The following is a transcript of the WaterWorld Weekly Newscast for November 21, 2016.
Hi, I'm Angela Godwin for WaterWorld magazine, bringing you water and wastewater news headlines for the week of November 21. Coming up...
NRWA announces water, wastewater apprenticeship program
EPA amends emergency order on Flint drinking water
Brewing company to use Cambrian technology to manage wastewater
Spain in hot water with European Commission
Last week, the National Rural Water Association announced the creation of the NRWA Workforce Advancement Center, which will develop the WaterPro Apprenticeship Program, a nationally recognized standard that will be registered with the U.S. Department of Labor.
[soundbite - Matthew Holmes, Deputy CEO, NRWA]
"It will be nationwide and it will actually be open to any person in the water wastewater industry or system that wants to sign up to receive an apprentice so they can participate in an earn while you learn model of Workforce Development."
The Department of Labor will be providing technical assistance to the association as it develops its program.
[soundbite - David Gaither, Regional Executive Assistant, Office of Apprenticeship, U.S. Department of Labor]
"We're offering through the Registered Apprenticeship program to make this a nationally recognized program and when they complete the process, the individuals that finish will receive a certificate of training as a journeyman water treatment operator, wastewater treatment operator, that is nationally recognized.
"Most of these certificates are also worthy of articulation for college credits and going to a registered apprenticeship program also allows veterans to utilize their GI Bill benefits."
The creation of the WaterPro Apprenticeship Program will help address the need for increased skills and training in light of advancements in water treatment and supply technologies.
It will also help the industry attract new talent as it prepares to lose a significant portion of its workforce to retirement over the next few years.
[soundbite - Robert Moore, General Manager, Marshall County Water Corporation (Okla.)]
"It would be very beneficial to have internship program bring in new hires and be able to get them trained in the proper techniques and with the new regulations and the up-to-date technology that we have today. It's different than it was, and even when I was trained, things are so much different now, you know. It's ... a training program like this would really help."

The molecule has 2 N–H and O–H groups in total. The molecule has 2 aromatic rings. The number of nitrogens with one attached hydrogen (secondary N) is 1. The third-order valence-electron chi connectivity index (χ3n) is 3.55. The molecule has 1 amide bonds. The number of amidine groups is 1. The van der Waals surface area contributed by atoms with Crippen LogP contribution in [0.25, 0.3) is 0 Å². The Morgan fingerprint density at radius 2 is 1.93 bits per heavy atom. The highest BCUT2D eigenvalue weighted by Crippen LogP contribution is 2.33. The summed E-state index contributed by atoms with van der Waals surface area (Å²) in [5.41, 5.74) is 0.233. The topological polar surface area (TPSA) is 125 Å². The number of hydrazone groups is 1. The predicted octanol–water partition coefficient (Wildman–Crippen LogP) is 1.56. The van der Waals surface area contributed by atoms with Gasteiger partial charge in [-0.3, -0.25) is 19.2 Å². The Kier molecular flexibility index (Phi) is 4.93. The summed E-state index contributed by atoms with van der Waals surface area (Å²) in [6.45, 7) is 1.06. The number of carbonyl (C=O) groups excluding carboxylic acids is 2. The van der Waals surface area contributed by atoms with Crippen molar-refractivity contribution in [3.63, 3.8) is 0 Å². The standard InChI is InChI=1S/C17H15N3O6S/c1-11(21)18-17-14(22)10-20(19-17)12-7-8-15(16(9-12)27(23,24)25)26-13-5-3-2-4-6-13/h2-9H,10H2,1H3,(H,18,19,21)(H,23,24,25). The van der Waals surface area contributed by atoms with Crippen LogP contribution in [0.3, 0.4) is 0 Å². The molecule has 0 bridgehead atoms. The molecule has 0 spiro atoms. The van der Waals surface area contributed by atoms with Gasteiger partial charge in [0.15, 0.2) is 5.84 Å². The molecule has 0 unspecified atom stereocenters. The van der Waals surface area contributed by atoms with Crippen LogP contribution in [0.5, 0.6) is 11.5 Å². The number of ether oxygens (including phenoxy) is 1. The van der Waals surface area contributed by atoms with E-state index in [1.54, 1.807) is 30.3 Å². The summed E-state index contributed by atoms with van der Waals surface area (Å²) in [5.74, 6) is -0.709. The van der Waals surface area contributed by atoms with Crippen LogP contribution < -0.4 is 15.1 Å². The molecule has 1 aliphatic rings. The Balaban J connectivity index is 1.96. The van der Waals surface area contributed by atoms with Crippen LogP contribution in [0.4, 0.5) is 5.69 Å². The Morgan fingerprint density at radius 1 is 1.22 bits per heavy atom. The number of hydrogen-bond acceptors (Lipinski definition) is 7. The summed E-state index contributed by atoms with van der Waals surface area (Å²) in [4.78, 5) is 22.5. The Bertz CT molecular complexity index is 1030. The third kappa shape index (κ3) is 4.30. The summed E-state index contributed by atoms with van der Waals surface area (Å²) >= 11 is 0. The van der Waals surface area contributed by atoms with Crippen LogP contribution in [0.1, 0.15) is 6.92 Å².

NRWA said it will take some time to develop the standards necessary to support the apprenticeship program, but over the next year, the organization plans to work directly with state associations to gather input.
For more information, please visit nrwa.org.
Last week, the U.S. EPA announced an amendment to update its January 2016 Safe Drinking Water Act emergency order to the state of Michigan, the Michigan Department of Environmental Quality and the city of Flint.
The amended order provides additional details for system upgrades necessary to provide safe and reliable drinking water to Flint residents, specifically to:
- finish construction on the new pipeline connecting the current water treatment plant to the new source water;
- effectively treat new source water for at least three months
- demonstrate compliance with the federal Safe Drinking Water Act, including requirements for corrosion control treatment and water quality monitoring.
All other requirements in the January 2016 order remain in effect.
To see the amended order, visit epa.gov/flint.
With an eye toward proactively managing its wastewater, Sonoma County brewer Russian River Brewing Company will be the first to install Cambrian Innovation’s EcoVolt MBR as a standalone solution.
Commercially launched in 2015, the EcoVolt MBR is a modular aerobic digester that removes 99 percent of contaminants from industrial wastewater.
It's fully automated and generates continuous feedback on system performance, enabling real-time control and minimizing operator oversight.
The system can be used independently or in conjunction with Cambrian’s EcoVolt Reactor for energy-efficient wastewater treatment and water reuse.
The sustainability-minded owners of Russian River say the EcoVolt solution will cut their carbon and water footprints, and will lay the groundwork for future water reuse.
In international news, the European Commission said last week that Spain's failure to treat wastewater in 17 cities and towns should result in a fine, and it's asking the court to levy a nearly $50 million penalty.
The problem stems back to 2011, when a judge ruled Spain had broken EU law by not adequately collecting and treating wastewater in 37 cities and towns.
These last 17 -- which comprise some 1.4 million people -- are still out of compliance.
In addition to the $50 million penalty, the European Commission also proposing a daily $180K fine until the problem is resolved.
For WaterWorld magazine, I'm Angela Godwin. Thanks for watching.